By Lawrence A. Kogan, an international business, trade, and regulatory attorney and founder of the Kogan Law Group, P.C., a multidisciplinary legal services firm assisting U.S. and non-U.S.-based public and private enterprises.
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Abstract: U.S. Supreme Court precedent and federal evidentiary rules require litigants to demonstrate that the evidence their expert presents is both “reliable” and “relevant.” In order for the evidence to be reliable and thus admissible, the Court stressed in its seminal 1993 Daubert decision that the analytical methodology the expert employs must itself be reliable. Contrary to this guidance, in 2011 a federal appeals court permitted a plaintiff’s expert to utilize an inherently unreliable methodology to conclude that a specific chemical could generally cause cancer. The First Circuit held in Milward v. Acuity Special Products Group, Inc. that testimony developed through a weighing of multiple lines of evidence and an application of the “Bradford Hill criteria” was admissible. This “weight-of-the-evidence” methodology applies non-traditional abductive reasoning and places a great deal of discretion in the expert witness’s hands to pick and choose data to evaluate. Regulators, whose role is to identify possible risks and act preventatively in the “public interest,” favor weight-of-the-evidence when assessing studies for the methodology’s pliability.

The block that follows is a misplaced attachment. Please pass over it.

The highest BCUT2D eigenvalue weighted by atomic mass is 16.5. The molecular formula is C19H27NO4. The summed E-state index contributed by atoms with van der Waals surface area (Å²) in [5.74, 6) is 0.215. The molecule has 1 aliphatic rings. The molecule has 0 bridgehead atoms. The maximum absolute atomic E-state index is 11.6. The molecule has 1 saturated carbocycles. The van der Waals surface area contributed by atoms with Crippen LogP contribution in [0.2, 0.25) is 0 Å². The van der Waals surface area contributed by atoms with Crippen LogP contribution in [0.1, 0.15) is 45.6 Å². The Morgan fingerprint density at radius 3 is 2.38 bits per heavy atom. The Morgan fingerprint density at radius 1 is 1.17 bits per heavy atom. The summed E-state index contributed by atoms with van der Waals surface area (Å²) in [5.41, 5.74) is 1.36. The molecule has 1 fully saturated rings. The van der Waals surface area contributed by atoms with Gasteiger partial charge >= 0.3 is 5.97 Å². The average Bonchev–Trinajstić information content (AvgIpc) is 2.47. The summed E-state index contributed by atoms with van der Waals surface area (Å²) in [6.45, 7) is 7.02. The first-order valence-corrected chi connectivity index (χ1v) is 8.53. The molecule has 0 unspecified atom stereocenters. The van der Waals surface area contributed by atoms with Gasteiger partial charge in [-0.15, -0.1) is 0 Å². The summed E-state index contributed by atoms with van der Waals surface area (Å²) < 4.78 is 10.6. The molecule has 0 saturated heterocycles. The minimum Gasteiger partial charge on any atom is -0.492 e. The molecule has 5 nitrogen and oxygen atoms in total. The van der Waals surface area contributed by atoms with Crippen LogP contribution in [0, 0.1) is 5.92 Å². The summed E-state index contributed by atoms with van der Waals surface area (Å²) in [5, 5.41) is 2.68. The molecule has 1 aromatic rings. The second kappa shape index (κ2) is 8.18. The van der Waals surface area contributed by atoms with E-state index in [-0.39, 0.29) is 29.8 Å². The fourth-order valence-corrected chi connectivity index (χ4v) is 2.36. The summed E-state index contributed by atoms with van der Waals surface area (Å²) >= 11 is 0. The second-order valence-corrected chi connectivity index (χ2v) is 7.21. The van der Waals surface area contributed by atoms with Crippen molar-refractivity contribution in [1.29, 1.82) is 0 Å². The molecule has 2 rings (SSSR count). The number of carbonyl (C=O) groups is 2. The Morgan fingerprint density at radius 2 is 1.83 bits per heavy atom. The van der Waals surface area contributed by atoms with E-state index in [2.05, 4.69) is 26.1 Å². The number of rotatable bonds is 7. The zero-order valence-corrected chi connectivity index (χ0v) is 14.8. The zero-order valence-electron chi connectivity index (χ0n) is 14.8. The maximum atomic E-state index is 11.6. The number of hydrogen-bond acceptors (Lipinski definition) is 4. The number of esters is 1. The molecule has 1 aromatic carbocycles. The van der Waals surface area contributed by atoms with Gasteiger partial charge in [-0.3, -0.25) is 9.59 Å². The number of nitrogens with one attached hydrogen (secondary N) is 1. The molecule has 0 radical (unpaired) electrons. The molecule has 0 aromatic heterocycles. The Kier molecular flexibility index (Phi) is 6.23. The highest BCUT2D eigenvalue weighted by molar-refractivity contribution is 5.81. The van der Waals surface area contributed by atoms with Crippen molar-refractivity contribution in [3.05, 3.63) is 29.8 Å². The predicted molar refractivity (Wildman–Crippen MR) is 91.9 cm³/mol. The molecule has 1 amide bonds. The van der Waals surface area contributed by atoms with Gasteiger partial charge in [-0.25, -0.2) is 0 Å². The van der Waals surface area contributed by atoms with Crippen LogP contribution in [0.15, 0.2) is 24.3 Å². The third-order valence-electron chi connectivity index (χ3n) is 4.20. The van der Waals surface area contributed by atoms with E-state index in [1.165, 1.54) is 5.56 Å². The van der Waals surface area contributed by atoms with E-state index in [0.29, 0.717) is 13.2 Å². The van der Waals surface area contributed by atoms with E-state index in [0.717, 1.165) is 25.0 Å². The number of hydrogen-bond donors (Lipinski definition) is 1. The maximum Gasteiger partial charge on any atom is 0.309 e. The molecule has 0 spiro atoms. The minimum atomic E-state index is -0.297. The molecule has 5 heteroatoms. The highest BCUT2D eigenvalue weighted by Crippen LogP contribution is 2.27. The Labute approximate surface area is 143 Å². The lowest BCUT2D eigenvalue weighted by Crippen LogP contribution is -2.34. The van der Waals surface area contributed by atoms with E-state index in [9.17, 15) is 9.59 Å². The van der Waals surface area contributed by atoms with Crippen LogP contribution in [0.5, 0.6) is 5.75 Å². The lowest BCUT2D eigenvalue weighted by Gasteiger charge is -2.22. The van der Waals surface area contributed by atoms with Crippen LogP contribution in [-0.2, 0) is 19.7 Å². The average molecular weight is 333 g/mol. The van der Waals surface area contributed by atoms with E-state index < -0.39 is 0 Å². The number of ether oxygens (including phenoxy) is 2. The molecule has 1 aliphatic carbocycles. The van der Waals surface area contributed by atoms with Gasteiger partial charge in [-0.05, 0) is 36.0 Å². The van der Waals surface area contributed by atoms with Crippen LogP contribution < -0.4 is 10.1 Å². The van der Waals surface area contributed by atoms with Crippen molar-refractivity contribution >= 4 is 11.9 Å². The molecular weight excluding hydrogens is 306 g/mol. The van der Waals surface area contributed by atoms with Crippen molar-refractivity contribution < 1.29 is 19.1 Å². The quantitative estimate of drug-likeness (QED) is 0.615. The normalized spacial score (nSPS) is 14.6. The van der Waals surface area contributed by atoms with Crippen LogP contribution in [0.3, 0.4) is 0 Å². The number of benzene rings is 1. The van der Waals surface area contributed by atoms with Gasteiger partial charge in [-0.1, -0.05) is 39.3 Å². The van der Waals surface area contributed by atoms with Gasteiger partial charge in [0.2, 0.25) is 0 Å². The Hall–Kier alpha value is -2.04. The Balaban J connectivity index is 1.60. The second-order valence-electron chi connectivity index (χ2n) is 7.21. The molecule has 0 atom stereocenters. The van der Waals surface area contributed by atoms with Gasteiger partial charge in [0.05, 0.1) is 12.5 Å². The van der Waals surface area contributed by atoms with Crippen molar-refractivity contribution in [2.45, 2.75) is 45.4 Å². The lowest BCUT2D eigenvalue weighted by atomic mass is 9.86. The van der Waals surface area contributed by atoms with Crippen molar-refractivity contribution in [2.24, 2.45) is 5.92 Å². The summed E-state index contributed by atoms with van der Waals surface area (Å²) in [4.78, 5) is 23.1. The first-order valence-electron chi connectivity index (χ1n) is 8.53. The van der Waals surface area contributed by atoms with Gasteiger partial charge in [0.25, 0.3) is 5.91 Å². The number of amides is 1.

Prior to Milward, some federal appeals courts and even the Second Edition of the Federal Judicial Center’s (FJC) respected Reference Manual on Scientific Evidence recognized the pitfalls of finding weight-of-the-evidence a reliable methodology for developing expert testimony. But within six months of Milward’s release, the FJC reversed course and endorsed weight-of-the-evidence as acceptable in its manual’s Third Edition. As this Working Paper documents through extensive case analysis, federal courts are increasingly following Milward’s and the FJC’s lead, admitting testimony derived from abductive reasoning. This development allows judges to take precautionary action as if it were a regulator, and also rewards plaintiffs whose claims are suspect. The Working Paper urges practitioners, policymakers, and the federal judiciary to contemplate where this drift away from reliable scientific and technical evidence is leading, and sets out options for a return to the rigorous judicial gatekeeping Daubert demands.